In the coming months, the decisions world leaders make — and their ability to communicate them effectively — could determine whether millions live or die, and whether the global economy stays afloat.
What to watch: Nations are judging their leaders on a daily basis. They may ultimately be revered or reviled based on the decisions they make now. Some may emerge with new powers that last well beyond the outbreak.
The big picture: The battle against the coronavirus has effectively been every nation for itself.
- That’s just how President Trump likes it — few expect him to play the global leadership role that past U.S. presidents have assumed in international crises.
Even in Europe, now the focal point of the pandemic, individual countries are charting their own paths.
- For Germany's Angela Merkel, this is the gravest test in a career full of them — prompting her first emergency national address in 14 years as chancellor.
- For other leaders, the test comes far earlier, and it could define their tenures.
Italy's Giuseppe Conte was until recently viewed by many as an accidental prime minister who could fall within months. Now tasked with combating the world’s deadliest outbreak, he was the first EU leader to quarantine his citizens — and he's seen the public largely rally around the government and tune out the far-right.
- U.K. Prime Minister Boris Johnson quickly abandoned his less draconian approach after cases rose dramatically and models suggested hundreds of thousands could die. He announced strict new rules tonight after being criticized in the media as indecisive.
- President Emmanuel Macron declared that France was now “at war,” and he's seen an unprecedented spike in approval ratings this month (from 38% to 51%) as he ordered a nationwide lockdown.
The first lockdowns came in China, but those drastic steps followed a slow initial response in which President Xi Jinping was shielded from public scrutiny.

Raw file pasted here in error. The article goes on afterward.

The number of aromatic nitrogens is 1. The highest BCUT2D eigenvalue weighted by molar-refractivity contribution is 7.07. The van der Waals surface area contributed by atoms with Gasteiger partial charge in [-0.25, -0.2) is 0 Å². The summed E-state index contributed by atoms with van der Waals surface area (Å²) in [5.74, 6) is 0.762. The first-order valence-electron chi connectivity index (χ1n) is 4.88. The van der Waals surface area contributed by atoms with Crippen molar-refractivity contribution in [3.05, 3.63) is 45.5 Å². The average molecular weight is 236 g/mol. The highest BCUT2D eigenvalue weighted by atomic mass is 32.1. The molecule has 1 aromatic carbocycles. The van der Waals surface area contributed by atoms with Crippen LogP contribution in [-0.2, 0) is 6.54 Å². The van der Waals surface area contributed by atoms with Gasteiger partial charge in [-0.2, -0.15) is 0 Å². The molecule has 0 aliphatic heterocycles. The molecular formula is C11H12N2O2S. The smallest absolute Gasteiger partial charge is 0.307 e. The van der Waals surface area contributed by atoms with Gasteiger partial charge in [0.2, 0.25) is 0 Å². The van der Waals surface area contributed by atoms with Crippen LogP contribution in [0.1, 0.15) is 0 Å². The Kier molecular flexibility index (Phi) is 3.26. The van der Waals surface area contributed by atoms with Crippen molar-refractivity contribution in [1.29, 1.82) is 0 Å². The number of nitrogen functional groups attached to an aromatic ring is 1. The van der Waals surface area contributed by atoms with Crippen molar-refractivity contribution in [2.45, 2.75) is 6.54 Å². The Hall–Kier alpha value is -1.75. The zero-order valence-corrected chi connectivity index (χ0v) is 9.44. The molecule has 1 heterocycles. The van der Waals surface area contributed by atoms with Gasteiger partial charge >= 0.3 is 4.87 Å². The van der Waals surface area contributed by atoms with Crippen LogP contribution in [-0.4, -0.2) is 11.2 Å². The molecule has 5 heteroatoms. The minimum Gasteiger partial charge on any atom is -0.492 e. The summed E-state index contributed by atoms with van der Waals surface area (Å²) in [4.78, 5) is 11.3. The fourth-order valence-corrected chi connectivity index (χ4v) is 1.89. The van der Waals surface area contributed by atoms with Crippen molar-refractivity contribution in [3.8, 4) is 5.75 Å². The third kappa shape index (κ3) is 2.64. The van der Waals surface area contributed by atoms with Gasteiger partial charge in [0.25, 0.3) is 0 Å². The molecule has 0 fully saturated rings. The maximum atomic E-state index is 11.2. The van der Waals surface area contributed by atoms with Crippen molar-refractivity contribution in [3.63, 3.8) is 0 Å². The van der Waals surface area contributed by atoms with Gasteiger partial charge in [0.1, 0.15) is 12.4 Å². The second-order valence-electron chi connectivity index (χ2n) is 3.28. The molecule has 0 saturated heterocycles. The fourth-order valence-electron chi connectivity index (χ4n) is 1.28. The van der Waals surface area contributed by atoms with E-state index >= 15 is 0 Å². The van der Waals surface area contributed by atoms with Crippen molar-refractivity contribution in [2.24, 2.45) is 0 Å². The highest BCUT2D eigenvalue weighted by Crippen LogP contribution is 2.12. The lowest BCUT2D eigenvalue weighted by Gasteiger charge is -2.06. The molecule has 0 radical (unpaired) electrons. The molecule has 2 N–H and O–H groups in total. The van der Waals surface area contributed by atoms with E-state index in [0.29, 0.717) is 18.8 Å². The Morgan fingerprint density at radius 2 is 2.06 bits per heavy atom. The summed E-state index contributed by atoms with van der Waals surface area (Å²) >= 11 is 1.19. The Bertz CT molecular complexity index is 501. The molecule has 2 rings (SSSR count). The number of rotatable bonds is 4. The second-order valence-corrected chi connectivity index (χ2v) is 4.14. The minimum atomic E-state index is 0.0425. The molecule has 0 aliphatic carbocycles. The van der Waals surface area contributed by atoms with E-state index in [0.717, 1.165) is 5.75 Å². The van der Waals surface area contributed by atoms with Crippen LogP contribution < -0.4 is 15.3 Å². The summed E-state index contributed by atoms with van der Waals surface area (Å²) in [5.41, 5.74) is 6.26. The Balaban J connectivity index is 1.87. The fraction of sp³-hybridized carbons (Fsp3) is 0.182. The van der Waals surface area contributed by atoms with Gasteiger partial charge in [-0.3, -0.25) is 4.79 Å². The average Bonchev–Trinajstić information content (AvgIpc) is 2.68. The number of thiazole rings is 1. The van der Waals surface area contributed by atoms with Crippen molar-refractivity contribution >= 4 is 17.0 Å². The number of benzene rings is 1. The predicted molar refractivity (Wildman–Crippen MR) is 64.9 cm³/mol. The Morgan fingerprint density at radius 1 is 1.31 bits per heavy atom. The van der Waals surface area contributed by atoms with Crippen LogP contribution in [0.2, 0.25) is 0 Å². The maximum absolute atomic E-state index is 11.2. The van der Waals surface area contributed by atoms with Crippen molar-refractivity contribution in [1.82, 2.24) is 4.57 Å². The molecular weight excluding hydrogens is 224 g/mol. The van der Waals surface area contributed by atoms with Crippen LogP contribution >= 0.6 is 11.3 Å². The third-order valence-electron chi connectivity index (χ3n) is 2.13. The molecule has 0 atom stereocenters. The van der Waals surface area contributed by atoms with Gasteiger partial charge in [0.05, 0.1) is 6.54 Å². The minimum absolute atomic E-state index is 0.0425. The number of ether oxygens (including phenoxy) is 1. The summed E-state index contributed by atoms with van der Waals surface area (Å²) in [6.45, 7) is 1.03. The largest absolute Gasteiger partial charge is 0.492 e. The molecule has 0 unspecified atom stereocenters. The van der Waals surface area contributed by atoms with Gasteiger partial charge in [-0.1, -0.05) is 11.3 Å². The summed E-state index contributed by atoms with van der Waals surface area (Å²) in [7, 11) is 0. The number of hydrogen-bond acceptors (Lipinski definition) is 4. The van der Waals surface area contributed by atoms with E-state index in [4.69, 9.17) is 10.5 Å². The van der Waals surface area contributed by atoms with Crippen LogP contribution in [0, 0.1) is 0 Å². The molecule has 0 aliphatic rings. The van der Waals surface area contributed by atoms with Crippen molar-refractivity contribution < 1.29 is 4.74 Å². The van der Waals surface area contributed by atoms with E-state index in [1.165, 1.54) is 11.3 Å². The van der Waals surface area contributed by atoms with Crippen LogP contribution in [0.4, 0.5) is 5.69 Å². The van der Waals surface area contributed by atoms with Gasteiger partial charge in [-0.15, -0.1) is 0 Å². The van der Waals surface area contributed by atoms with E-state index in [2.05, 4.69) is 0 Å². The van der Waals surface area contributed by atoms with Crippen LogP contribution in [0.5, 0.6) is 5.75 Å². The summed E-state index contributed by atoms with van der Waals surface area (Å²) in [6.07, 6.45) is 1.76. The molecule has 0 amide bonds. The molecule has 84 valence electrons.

- Believing it’s now past the worst, though, China is positioning itself (and Xi) as a global leader.
Indian Prime Minister Narendra Modi hopes to avoid a crisis on the scale of China's or Europe's.
- Modi ordered a trial run of a national lockdown on Sunday. He's urging Indians to stay home when possible, knowing the country’s health care capacity lags far behind its population of 1.3 billion.
- Pakistani Prime Minister Imran Khan initially attempted to tamp down concern about the virus. He’s now asking citizens to self-quarantine, but he says he needs to balance the threat of contagion with those of poverty and hunger, which lockdowns will only exacerbate.
- In Africa, several leaders have closed their borders and banned mass gatherings despite having few documented cases. (Go deeper)
Russia's Vladimir Putin recently insisted the situation there was “generally under control,” while attempting to boost turnout in a constitutional referendum through which he could retain power until 2036.
Those who moved quickly, such as Japanese Prime Minister Shinzo Abe, now look prescient. Even those who initially downplayed the threat, like Trump or Philippine President Rodrigo Duterte, have stepped up their rhetoric and policy responses.
- One exception is Brazilian President Jair Bolsonaro. He’s shaking hands, taking selfies and warning against “hysteria” — even after members of his inner circle fell ill.
- Mexican President Andrés Manuel López Obrador is also still holding public rallies and encouraging supporters to hug. His job, he says, is to keep people’s spirits up.